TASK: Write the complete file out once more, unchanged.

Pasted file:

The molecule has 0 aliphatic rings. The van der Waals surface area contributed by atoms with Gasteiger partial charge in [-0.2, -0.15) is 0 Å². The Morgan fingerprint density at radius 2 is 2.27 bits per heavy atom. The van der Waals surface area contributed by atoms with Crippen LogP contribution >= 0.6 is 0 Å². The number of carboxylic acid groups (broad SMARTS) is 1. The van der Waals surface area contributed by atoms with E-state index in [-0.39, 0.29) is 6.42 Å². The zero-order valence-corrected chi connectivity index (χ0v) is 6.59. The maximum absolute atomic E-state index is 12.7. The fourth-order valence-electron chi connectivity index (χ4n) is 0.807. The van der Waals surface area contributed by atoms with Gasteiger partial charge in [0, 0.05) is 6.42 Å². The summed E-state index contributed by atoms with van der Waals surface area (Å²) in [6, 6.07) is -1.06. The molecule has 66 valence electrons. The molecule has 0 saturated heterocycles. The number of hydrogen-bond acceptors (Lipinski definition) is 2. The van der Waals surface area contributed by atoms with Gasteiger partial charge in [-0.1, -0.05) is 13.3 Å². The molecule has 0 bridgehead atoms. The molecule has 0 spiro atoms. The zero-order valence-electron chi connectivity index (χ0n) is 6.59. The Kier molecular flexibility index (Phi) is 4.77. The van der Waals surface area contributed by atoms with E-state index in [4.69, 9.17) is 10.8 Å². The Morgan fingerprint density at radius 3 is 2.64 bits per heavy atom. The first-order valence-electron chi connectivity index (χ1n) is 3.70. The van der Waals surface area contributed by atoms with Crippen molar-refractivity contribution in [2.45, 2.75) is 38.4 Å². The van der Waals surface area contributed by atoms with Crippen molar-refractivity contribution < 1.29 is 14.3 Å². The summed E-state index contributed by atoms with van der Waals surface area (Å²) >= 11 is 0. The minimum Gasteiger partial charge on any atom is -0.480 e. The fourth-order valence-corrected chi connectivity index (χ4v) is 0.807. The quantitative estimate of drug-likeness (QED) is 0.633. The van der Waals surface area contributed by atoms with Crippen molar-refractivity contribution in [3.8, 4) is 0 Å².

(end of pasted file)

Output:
The molecule has 0 aliphatic rings. The van der Waals surface area contributed by atoms with Gasteiger partial charge in [-0.2, -0.15) is 0 Å². The Morgan fingerprint density at radius 2 is 2.27 bits per heavy atom. The van der Waals surface area contributed by atoms with Crippen LogP contribution >= 0.6 is 0 Å². The number of carboxylic acid groups (broad SMARTS) is 1. The van der Waals surface area contributed by atoms with E-state index in [-0.39, 0.29) is 6.42 Å². The zero-order valence-corrected chi connectivity index (χ0v) is 6.59. The maximum absolute atomic E-state index is 12.7. The fourth-order valence-electron chi connectivity index (χ4n) is 0.807. The van der Waals surface area contributed by atoms with Gasteiger partial charge in [0, 0.05) is 6.42 Å². The summed E-state index contributed by atoms with van der Waals surface area (Å²) in [6, 6.07) is -1.06. The molecule has 66 valence electrons. The molecule has 0 saturated heterocycles. The number of hydrogen-bond acceptors (Lipinski definition) is 2. The van der Waals surface area contributed by atoms with Gasteiger partial charge in [-0.1, -0.05) is 13.3 Å². The molecule has 0 bridgehead atoms. The molecule has 0 spiro atoms. The zero-order valence-electron chi connectivity index (χ0n) is 6.59. The Kier molecular flexibility index (Phi) is 4.77. The van der Waals surface area contributed by atoms with E-state index in [4.69, 9.17) is 10.8 Å². The Morgan fingerprint density at radius 3 is 2.64 bits per heavy atom. The first-order valence-electron chi connectivity index (χ1n) is 3.70. The van der Waals surface area contributed by atoms with Crippen molar-refractivity contribution in [2.45, 2.75) is 38.4 Å². The van der Waals surface area contributed by atoms with Crippen molar-refractivity contribution < 1.29 is 14.3 Å². The summed E-state index contributed by atoms with van der Waals surface area (Å²) >= 11 is 0. The minimum Gasteiger partial charge on any atom is -0.480 e. The fourth-order valence-corrected chi connectivity index (χ4v) is 0.807. The quantitative estimate of drug-likeness (QED) is 0.633. The van der Waals surface area contributed by atoms with Crippen molar-refractivity contribution in [3.8, 4) is 0 Å².